On January 9, 2021 China’s Ministry of Commerce published Rules on Counteracting Unjustified Extra-territorial Application of Foreign Legislation and other Measures (the “Rules”). The Rules, which go into effect immediately, consist of 16 articles designed to address situations in which “unjustified” laws imposed by non-Chinese governments place restrictions on the ability of Chinese entities and individuals to engage in “normal economic, trade and related activities” with non-Chinese entities and individuals.
Under the Rules, if a Chinese entity or individual considers that—due to an “unjustified” application of non-Chinese law—it has been unfairly restricted or prohibited from engaging in normal economic activities with a non-Chinese “[s]tate (or region) or its citizens, legal person or other organizations,” the Chinese entity or individual can confidentially report the matter to the Chinese government. The Chinese government will then review the report to determine if an unjustified application of non-Chinese law did occur, considering as part of that determination whether and to what extent application of the non-Chinese law: (i) violates international law or “basic principles of international relations”; (ii) impacts China’s national sovereignty, security and development interests; (iii) impacts the legitimate rights and interests of Chinese entities and individuals; or (iv) implicates any other factors that should be taken into account. Of note, the Rules do not apply to any treaties or international agreements to which China is a party.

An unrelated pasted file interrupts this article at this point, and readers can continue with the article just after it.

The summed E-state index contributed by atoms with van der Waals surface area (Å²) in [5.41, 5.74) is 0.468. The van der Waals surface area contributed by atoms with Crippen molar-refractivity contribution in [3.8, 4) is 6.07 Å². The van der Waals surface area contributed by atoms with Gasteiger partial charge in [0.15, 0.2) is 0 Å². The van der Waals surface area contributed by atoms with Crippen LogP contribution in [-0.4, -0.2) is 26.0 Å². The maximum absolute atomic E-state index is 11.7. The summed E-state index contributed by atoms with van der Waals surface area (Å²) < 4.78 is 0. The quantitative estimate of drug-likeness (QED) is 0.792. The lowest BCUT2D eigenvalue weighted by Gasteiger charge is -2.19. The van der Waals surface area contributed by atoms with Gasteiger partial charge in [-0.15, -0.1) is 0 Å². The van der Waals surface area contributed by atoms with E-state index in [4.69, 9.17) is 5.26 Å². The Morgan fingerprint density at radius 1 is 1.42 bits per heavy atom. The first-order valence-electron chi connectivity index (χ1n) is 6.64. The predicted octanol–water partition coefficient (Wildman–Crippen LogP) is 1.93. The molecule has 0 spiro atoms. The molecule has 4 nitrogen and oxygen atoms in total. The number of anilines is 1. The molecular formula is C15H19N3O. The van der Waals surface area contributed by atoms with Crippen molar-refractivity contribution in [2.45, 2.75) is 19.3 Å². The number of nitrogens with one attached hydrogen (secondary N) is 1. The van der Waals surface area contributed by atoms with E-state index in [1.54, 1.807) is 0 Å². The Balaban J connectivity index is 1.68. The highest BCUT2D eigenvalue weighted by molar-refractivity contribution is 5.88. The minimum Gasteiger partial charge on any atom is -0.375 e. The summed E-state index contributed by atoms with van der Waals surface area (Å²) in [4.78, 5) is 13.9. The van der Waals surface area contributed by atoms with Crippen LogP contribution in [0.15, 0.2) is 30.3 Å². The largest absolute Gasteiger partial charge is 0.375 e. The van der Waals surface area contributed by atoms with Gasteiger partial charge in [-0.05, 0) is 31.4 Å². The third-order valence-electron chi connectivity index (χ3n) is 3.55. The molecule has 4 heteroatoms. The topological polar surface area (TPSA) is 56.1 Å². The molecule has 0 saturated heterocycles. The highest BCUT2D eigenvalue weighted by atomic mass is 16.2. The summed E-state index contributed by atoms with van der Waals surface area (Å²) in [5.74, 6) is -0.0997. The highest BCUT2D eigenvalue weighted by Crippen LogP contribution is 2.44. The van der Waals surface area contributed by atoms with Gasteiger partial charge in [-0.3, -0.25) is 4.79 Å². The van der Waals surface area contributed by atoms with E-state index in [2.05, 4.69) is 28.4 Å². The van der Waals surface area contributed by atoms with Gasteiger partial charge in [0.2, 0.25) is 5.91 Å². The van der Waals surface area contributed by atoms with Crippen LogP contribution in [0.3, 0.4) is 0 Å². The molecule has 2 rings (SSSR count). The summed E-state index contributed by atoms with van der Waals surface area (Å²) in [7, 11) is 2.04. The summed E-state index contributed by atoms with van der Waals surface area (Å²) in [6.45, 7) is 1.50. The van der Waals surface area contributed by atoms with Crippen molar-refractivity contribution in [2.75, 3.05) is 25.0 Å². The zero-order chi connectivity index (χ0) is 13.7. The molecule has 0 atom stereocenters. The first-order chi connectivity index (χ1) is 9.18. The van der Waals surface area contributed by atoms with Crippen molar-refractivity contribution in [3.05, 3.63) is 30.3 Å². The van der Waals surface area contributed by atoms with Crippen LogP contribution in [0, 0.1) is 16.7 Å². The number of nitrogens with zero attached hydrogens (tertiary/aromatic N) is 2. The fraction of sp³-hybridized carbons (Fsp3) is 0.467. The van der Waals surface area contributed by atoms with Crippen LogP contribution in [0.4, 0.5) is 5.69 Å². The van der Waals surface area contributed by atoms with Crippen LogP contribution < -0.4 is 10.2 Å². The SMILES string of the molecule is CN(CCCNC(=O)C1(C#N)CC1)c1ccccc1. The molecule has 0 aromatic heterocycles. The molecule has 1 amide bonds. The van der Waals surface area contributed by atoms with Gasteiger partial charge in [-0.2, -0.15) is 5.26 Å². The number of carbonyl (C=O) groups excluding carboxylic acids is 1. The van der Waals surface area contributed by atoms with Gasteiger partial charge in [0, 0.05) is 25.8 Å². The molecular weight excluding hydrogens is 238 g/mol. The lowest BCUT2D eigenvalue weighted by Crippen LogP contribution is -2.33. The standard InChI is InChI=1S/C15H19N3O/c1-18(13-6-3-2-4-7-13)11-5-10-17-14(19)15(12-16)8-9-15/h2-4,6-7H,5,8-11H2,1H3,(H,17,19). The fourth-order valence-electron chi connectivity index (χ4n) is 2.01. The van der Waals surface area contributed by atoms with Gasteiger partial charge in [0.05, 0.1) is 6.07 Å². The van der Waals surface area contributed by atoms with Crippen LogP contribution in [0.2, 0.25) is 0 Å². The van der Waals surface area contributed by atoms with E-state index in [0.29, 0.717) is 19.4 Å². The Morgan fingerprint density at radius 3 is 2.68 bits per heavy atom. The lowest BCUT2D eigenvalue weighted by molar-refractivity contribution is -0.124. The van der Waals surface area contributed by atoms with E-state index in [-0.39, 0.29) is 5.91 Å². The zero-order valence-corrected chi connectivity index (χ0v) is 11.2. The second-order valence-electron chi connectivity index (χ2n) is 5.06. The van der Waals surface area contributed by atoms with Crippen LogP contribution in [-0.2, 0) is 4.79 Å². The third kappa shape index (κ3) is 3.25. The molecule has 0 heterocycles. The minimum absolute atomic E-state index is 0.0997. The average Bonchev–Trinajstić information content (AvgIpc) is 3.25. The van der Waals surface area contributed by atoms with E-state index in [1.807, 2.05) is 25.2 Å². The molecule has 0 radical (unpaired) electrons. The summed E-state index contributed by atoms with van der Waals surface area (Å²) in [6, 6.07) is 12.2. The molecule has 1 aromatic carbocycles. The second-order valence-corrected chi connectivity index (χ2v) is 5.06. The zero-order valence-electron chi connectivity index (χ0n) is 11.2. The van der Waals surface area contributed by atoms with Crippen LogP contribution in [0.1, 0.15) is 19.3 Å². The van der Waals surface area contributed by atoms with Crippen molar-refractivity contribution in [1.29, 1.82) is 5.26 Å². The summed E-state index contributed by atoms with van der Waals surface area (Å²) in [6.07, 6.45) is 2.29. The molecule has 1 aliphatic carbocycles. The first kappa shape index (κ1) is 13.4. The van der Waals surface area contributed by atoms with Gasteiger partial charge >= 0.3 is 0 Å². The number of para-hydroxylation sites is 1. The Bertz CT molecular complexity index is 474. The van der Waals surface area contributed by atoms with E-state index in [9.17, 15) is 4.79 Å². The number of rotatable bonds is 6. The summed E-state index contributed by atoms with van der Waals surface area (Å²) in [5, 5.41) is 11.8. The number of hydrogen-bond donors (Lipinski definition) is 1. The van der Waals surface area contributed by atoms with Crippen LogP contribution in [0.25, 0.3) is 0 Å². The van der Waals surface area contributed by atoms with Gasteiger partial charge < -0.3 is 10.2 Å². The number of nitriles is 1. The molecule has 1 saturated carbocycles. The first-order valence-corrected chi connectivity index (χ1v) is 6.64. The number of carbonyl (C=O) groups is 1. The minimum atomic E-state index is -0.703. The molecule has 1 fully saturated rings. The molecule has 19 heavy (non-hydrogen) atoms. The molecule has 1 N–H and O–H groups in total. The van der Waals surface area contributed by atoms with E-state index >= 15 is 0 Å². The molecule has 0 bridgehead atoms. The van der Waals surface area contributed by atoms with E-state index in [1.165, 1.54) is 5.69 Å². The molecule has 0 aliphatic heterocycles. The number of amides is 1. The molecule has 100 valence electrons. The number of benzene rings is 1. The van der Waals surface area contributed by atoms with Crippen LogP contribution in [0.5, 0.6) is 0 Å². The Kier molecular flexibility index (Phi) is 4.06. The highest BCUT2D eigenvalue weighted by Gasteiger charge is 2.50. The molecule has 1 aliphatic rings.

If the Chinese government concludes that an unjustified application of non-Chinese law did occur, the Chinese Ministry of Commerce may issue a “prohibition order” declaring that the relevant non-Chinese law will not be observed, as well as take other, unspecified “necessary counter-measures.” The Chinese government may also provide “support” to a Chinese entity or individual who suffered “significant losses” by adhering to the prohibition order.
The Rules also create a private right of action under which any Chinese entity or individual whose rights or interests are infringed upon as a result of any person’s compliance with a non-Chinese law that is the subject of a prohibition order may sue the person violating the prohibition order. Finally, Chinese entities and individuals can apply for exemption from the prohibition order, so as to avoid violating it by complying with the foreign law.